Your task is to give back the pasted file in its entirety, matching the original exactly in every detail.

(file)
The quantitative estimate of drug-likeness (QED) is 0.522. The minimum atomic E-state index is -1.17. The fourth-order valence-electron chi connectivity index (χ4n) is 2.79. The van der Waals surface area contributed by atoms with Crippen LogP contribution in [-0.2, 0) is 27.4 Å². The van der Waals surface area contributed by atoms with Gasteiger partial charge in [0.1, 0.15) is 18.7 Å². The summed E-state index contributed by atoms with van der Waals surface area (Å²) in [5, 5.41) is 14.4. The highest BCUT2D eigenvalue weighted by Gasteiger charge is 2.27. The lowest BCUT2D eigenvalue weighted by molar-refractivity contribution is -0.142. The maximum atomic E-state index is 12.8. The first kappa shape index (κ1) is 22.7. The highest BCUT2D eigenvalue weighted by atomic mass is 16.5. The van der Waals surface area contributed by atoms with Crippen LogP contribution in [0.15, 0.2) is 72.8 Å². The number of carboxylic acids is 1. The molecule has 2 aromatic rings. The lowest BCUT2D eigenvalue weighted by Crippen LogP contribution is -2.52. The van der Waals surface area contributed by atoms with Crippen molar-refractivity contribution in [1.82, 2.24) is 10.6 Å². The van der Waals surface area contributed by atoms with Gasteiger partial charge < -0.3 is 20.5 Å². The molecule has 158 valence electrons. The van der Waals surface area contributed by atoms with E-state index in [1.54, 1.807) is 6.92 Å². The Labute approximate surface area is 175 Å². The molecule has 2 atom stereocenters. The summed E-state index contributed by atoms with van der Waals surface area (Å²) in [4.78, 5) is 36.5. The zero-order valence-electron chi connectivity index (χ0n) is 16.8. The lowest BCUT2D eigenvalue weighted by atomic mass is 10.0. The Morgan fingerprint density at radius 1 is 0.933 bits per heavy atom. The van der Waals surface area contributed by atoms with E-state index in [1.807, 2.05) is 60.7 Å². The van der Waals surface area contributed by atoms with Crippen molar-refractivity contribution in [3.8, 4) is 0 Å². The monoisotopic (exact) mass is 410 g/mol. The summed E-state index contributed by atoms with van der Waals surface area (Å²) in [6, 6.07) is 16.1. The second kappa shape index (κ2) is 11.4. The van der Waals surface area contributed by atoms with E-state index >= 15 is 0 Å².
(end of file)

The quantitative estimate of drug-likeness (QED) is 0.522. The minimum atomic E-state index is -1.17. The fourth-order valence-electron chi connectivity index (χ4n) is 2.79. The van der Waals surface area contributed by atoms with Crippen LogP contribution in [-0.2, 0) is 27.4 Å². The van der Waals surface area contributed by atoms with Gasteiger partial charge in [0.1, 0.15) is 18.7 Å². The summed E-state index contributed by atoms with van der Waals surface area (Å²) in [5, 5.41) is 14.4. The highest BCUT2D eigenvalue weighted by Gasteiger charge is 2.27. The lowest BCUT2D eigenvalue weighted by molar-refractivity contribution is -0.142. The maximum atomic E-state index is 12.8. The first kappa shape index (κ1) is 22.7. The highest BCUT2D eigenvalue weighted by atomic mass is 16.5. The van der Waals surface area contributed by atoms with Crippen LogP contribution in [0.15, 0.2) is 72.8 Å². The number of carboxylic acids is 1. The molecule has 2 aromatic rings. The lowest BCUT2D eigenvalue weighted by Crippen LogP contribution is -2.52. The van der Waals surface area contributed by atoms with Crippen molar-refractivity contribution in [1.82, 2.24) is 10.6 Å². The van der Waals surface area contributed by atoms with Gasteiger partial charge < -0.3 is 20.5 Å². The molecule has 158 valence electrons. The van der Waals surface area contributed by atoms with E-state index in [1.54, 1.807) is 6.92 Å². The Labute approximate surface area is 175 Å². The molecule has 2 atom stereocenters. The summed E-state index contributed by atoms with van der Waals surface area (Å²) in [4.78, 5) is 36.5. The zero-order valence-electron chi connectivity index (χ0n) is 16.8. The lowest BCUT2D eigenvalue weighted by atomic mass is 10.0. The Morgan fingerprint density at radius 1 is 0.933 bits per heavy atom. The van der Waals surface area contributed by atoms with E-state index in [1.807, 2.05) is 60.7 Å². The van der Waals surface area contributed by atoms with Crippen molar-refractivity contribution in [3.8, 4) is 0 Å². The monoisotopic (exact) mass is 410 g/mol. The summed E-state index contributed by atoms with van der Waals surface area (Å²) in [6, 6.07) is 16.1. The second kappa shape index (κ2) is 11.4. The van der Waals surface area contributed by atoms with E-state index >= 15 is 0 Å².